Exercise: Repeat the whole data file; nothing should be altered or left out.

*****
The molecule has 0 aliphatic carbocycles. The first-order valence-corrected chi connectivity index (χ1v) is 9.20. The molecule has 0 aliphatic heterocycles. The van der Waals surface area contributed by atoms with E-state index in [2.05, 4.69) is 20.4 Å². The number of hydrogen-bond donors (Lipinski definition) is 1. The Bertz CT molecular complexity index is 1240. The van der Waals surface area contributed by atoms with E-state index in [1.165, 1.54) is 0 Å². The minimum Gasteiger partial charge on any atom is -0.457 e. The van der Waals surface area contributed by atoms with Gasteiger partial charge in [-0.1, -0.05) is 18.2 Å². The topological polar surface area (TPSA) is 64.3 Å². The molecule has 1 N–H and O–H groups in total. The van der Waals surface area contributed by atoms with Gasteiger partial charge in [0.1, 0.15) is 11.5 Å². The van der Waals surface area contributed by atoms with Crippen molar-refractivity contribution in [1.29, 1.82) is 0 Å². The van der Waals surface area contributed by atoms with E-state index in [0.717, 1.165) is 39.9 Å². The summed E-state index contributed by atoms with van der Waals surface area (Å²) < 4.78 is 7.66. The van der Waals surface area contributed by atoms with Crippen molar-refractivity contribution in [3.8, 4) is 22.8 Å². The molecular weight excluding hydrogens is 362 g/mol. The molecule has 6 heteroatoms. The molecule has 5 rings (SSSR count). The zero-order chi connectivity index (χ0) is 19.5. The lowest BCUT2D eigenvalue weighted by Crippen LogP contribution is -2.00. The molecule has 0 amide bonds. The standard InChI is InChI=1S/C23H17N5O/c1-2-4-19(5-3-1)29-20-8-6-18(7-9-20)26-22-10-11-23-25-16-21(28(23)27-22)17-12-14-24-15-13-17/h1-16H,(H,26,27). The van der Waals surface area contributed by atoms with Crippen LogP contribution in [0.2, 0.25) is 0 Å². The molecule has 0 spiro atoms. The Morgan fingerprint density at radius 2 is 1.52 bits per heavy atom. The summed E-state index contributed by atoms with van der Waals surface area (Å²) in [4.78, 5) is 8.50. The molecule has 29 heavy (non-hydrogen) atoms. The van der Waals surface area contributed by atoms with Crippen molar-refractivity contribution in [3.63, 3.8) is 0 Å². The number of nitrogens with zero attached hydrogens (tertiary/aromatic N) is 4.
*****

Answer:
The molecule has 0 aliphatic carbocycles. The first-order valence-corrected chi connectivity index (χ1v) is 9.20. The molecule has 0 aliphatic heterocycles. The van der Waals surface area contributed by atoms with E-state index in [2.05, 4.69) is 20.4 Å². The number of hydrogen-bond donors (Lipinski definition) is 1. The Bertz CT molecular complexity index is 1240. The van der Waals surface area contributed by atoms with E-state index in [1.165, 1.54) is 0 Å². The minimum Gasteiger partial charge on any atom is -0.457 e. The van der Waals surface area contributed by atoms with Gasteiger partial charge in [-0.1, -0.05) is 18.2 Å². The topological polar surface area (TPSA) is 64.3 Å². The molecule has 1 N–H and O–H groups in total. The van der Waals surface area contributed by atoms with Gasteiger partial charge in [0.1, 0.15) is 11.5 Å². The van der Waals surface area contributed by atoms with Crippen molar-refractivity contribution in [1.29, 1.82) is 0 Å². The van der Waals surface area contributed by atoms with E-state index in [0.717, 1.165) is 39.9 Å². The summed E-state index contributed by atoms with van der Waals surface area (Å²) < 4.78 is 7.66. The van der Waals surface area contributed by atoms with Crippen molar-refractivity contribution in [3.8, 4) is 22.8 Å². The molecular weight excluding hydrogens is 362 g/mol. The molecule has 6 heteroatoms. The molecule has 5 rings (SSSR count). The zero-order chi connectivity index (χ0) is 19.5. The lowest BCUT2D eigenvalue weighted by Crippen LogP contribution is -2.00. The molecule has 0 amide bonds. The standard InChI is InChI=1S/C23H17N5O/c1-2-4-19(5-3-1)29-20-8-6-18(7-9-20)26-22-10-11-23-25-16-21(28(23)27-22)17-12-14-24-15-13-17/h1-16H,(H,26,27). The van der Waals surface area contributed by atoms with Crippen LogP contribution in [0.2, 0.25) is 0 Å². The molecule has 0 spiro atoms. The Morgan fingerprint density at radius 2 is 1.52 bits per heavy atom. The summed E-state index contributed by atoms with van der Waals surface area (Å²) in [4.78, 5) is 8.50. The molecule has 29 heavy (non-hydrogen) atoms. The van der Waals surface area contributed by atoms with Crippen molar-refractivity contribution in [3.63, 3.8) is 0 Å². The number of nitrogens with zero attached hydrogens (tertiary/aromatic N) is 4.